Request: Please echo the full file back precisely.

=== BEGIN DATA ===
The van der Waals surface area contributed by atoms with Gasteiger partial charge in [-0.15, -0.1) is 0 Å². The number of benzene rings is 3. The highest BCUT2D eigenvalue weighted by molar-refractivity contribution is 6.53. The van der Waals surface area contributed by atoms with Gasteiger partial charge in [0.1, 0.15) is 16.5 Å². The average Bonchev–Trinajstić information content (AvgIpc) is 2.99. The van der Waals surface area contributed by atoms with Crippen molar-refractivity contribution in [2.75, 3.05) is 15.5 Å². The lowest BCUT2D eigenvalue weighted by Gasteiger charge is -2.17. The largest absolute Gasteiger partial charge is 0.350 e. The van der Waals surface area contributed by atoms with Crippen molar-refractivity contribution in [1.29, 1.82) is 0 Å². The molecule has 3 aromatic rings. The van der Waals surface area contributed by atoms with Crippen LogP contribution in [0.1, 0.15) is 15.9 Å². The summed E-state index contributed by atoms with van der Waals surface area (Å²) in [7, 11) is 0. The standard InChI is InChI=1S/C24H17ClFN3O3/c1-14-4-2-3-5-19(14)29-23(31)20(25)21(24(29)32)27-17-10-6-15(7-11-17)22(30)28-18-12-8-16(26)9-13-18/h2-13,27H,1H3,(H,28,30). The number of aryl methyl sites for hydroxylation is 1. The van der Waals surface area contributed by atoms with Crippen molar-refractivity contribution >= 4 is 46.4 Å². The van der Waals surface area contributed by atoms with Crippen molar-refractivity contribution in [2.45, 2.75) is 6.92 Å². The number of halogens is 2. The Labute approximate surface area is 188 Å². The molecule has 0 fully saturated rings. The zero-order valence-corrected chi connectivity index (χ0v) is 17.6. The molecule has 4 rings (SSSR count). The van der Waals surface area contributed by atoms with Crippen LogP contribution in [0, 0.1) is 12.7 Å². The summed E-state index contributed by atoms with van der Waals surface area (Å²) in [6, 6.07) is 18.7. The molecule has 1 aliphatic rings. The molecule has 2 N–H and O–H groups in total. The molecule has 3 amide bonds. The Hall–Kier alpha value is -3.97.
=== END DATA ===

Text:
The van der Waals surface area contributed by atoms with Gasteiger partial charge in [-0.15, -0.1) is 0 Å². The number of benzene rings is 3. The highest BCUT2D eigenvalue weighted by molar-refractivity contribution is 6.53. The van der Waals surface area contributed by atoms with Gasteiger partial charge in [0.1, 0.15) is 16.5 Å². The average Bonchev–Trinajstić information content (AvgIpc) is 2.99. The van der Waals surface area contributed by atoms with Crippen molar-refractivity contribution in [2.75, 3.05) is 15.5 Å². The lowest BCUT2D eigenvalue weighted by Gasteiger charge is -2.17. The largest absolute Gasteiger partial charge is 0.350 e. The van der Waals surface area contributed by atoms with Crippen molar-refractivity contribution in [1.29, 1.82) is 0 Å². The molecule has 3 aromatic rings. The van der Waals surface area contributed by atoms with Crippen LogP contribution in [0.1, 0.15) is 15.9 Å². The summed E-state index contributed by atoms with van der Waals surface area (Å²) in [7, 11) is 0. The standard InChI is InChI=1S/C24H17ClFN3O3/c1-14-4-2-3-5-19(14)29-23(31)20(25)21(24(29)32)27-17-10-6-15(7-11-17)22(30)28-18-12-8-16(26)9-13-18/h2-13,27H,1H3,(H,28,30). The number of aryl methyl sites for hydroxylation is 1. The van der Waals surface area contributed by atoms with Crippen molar-refractivity contribution >= 4 is 46.4 Å². The van der Waals surface area contributed by atoms with Crippen molar-refractivity contribution in [2.45, 2.75) is 6.92 Å². The number of halogens is 2. The Labute approximate surface area is 188 Å². The molecule has 0 fully saturated rings. The zero-order valence-corrected chi connectivity index (χ0v) is 17.6. The molecule has 4 rings (SSSR count). The van der Waals surface area contributed by atoms with Crippen LogP contribution in [0, 0.1) is 12.7 Å². The summed E-state index contributed by atoms with van der Waals surface area (Å²) in [6, 6.07) is 18.7. The molecule has 1 aliphatic rings. The molecule has 2 N–H and O–H groups in total. The molecule has 3 amide bonds. The Hall–Kier alpha value is -3.97.